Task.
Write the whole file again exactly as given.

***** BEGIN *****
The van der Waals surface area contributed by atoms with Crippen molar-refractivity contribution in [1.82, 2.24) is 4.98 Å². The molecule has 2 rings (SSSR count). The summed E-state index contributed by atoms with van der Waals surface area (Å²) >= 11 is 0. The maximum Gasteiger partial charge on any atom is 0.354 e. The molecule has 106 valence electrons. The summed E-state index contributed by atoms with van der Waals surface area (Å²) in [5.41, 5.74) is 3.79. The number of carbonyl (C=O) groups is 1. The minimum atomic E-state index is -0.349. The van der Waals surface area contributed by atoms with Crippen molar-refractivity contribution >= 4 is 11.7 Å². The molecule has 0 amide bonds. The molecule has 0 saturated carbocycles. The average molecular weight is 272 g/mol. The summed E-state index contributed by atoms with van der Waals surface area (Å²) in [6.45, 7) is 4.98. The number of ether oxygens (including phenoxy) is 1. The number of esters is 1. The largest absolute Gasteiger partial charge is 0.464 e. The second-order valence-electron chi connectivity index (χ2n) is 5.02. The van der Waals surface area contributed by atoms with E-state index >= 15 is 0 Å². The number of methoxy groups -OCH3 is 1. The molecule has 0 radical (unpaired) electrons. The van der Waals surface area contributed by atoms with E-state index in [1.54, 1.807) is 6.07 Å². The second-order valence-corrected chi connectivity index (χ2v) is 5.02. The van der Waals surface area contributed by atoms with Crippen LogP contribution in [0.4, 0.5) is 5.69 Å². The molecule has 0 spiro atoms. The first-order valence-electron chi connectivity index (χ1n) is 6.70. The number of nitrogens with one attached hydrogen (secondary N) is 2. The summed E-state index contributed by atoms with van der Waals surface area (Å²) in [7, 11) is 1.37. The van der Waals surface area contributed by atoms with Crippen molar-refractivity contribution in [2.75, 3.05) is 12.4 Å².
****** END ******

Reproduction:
The van der Waals surface area contributed by atoms with Crippen molar-refractivity contribution in [1.82, 2.24) is 4.98 Å². The molecule has 2 rings (SSSR count). The summed E-state index contributed by atoms with van der Waals surface area (Å²) >= 11 is 0. The maximum Gasteiger partial charge on any atom is 0.354 e. The molecule has 106 valence electrons. The summed E-state index contributed by atoms with van der Waals surface area (Å²) in [5.41, 5.74) is 3.79. The number of carbonyl (C=O) groups is 1. The minimum atomic E-state index is -0.349. The van der Waals surface area contributed by atoms with Crippen molar-refractivity contribution >= 4 is 11.7 Å². The molecule has 0 amide bonds. The molecule has 0 saturated carbocycles. The average molecular weight is 272 g/mol. The summed E-state index contributed by atoms with van der Waals surface area (Å²) in [6.45, 7) is 4.98. The number of ether oxygens (including phenoxy) is 1. The number of esters is 1. The largest absolute Gasteiger partial charge is 0.464 e. The second-order valence-electron chi connectivity index (χ2n) is 5.02. The van der Waals surface area contributed by atoms with E-state index >= 15 is 0 Å². The number of methoxy groups -OCH3 is 1. The molecule has 0 radical (unpaired) electrons. The van der Waals surface area contributed by atoms with E-state index in [1.54, 1.807) is 6.07 Å². The second-order valence-corrected chi connectivity index (χ2v) is 5.02. The van der Waals surface area contributed by atoms with Crippen LogP contribution in [0.4, 0.5) is 5.69 Å². The molecule has 0 spiro atoms. The first-order valence-electron chi connectivity index (χ1n) is 6.70. The number of nitrogens with one attached hydrogen (secondary N) is 2. The summed E-state index contributed by atoms with van der Waals surface area (Å²) in [7, 11) is 1.37. The van der Waals surface area contributed by atoms with Crippen molar-refractivity contribution in [2.75, 3.05) is 12.4 Å².